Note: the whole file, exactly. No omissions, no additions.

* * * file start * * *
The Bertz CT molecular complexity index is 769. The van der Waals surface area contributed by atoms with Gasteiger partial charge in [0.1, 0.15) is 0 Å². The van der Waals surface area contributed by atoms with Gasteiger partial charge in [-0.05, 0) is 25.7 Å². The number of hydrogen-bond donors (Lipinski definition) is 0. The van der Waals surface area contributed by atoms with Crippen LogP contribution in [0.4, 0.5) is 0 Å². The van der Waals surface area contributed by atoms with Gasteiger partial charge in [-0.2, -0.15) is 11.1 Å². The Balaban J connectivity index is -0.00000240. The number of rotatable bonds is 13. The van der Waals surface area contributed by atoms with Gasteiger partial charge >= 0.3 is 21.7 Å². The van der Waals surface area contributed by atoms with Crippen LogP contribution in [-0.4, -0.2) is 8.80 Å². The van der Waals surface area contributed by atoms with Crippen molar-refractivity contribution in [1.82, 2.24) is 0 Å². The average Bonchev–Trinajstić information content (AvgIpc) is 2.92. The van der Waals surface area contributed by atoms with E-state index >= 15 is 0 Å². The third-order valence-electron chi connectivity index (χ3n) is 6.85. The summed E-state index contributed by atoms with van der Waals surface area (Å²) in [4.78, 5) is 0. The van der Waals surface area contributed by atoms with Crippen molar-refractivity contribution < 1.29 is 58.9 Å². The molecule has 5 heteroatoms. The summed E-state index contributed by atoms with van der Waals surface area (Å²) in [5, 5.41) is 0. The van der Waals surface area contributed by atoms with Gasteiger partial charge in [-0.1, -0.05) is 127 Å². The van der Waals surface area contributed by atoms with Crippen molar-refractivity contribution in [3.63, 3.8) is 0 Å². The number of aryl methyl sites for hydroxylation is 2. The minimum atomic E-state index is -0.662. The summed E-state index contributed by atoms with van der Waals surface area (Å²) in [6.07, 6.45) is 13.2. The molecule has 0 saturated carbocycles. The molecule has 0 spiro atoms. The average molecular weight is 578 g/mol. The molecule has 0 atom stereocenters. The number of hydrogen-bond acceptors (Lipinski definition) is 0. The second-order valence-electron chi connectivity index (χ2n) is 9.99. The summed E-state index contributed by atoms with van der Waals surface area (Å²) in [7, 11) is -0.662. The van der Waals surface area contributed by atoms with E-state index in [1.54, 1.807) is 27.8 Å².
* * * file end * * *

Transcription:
The Bertz CT molecular complexity index is 769. The van der Waals surface area contributed by atoms with Gasteiger partial charge in [0.1, 0.15) is 0 Å². The van der Waals surface area contributed by atoms with Gasteiger partial charge in [-0.05, 0) is 25.7 Å². The number of hydrogen-bond donors (Lipinski definition) is 0. The van der Waals surface area contributed by atoms with Crippen LogP contribution in [0.4, 0.5) is 0 Å². The van der Waals surface area contributed by atoms with Gasteiger partial charge in [-0.2, -0.15) is 11.1 Å². The Balaban J connectivity index is -0.00000240. The number of rotatable bonds is 13. The van der Waals surface area contributed by atoms with Gasteiger partial charge >= 0.3 is 21.7 Å². The van der Waals surface area contributed by atoms with Crippen LogP contribution in [-0.4, -0.2) is 8.80 Å². The van der Waals surface area contributed by atoms with Crippen molar-refractivity contribution in [1.82, 2.24) is 0 Å². The average Bonchev–Trinajstić information content (AvgIpc) is 2.92. The van der Waals surface area contributed by atoms with E-state index >= 15 is 0 Å². The third-order valence-electron chi connectivity index (χ3n) is 6.85. The summed E-state index contributed by atoms with van der Waals surface area (Å²) in [4.78, 5) is 0. The van der Waals surface area contributed by atoms with Crippen molar-refractivity contribution < 1.29 is 58.9 Å². The molecule has 5 heteroatoms. The summed E-state index contributed by atoms with van der Waals surface area (Å²) in [5, 5.41) is 0. The van der Waals surface area contributed by atoms with Gasteiger partial charge in [-0.1, -0.05) is 127 Å². The van der Waals surface area contributed by atoms with Crippen molar-refractivity contribution in [3.63, 3.8) is 0 Å². The number of aryl methyl sites for hydroxylation is 2. The minimum atomic E-state index is -0.662. The summed E-state index contributed by atoms with van der Waals surface area (Å²) in [6.07, 6.45) is 13.2. The molecule has 0 saturated carbocycles. The molecule has 0 spiro atoms. The average molecular weight is 578 g/mol. The molecule has 0 atom stereocenters. The number of hydrogen-bond acceptors (Lipinski definition) is 0. The second-order valence-electron chi connectivity index (χ2n) is 9.99. The summed E-state index contributed by atoms with van der Waals surface area (Å²) in [7, 11) is -0.662. The van der Waals surface area contributed by atoms with E-state index in [1.54, 1.807) is 27.8 Å².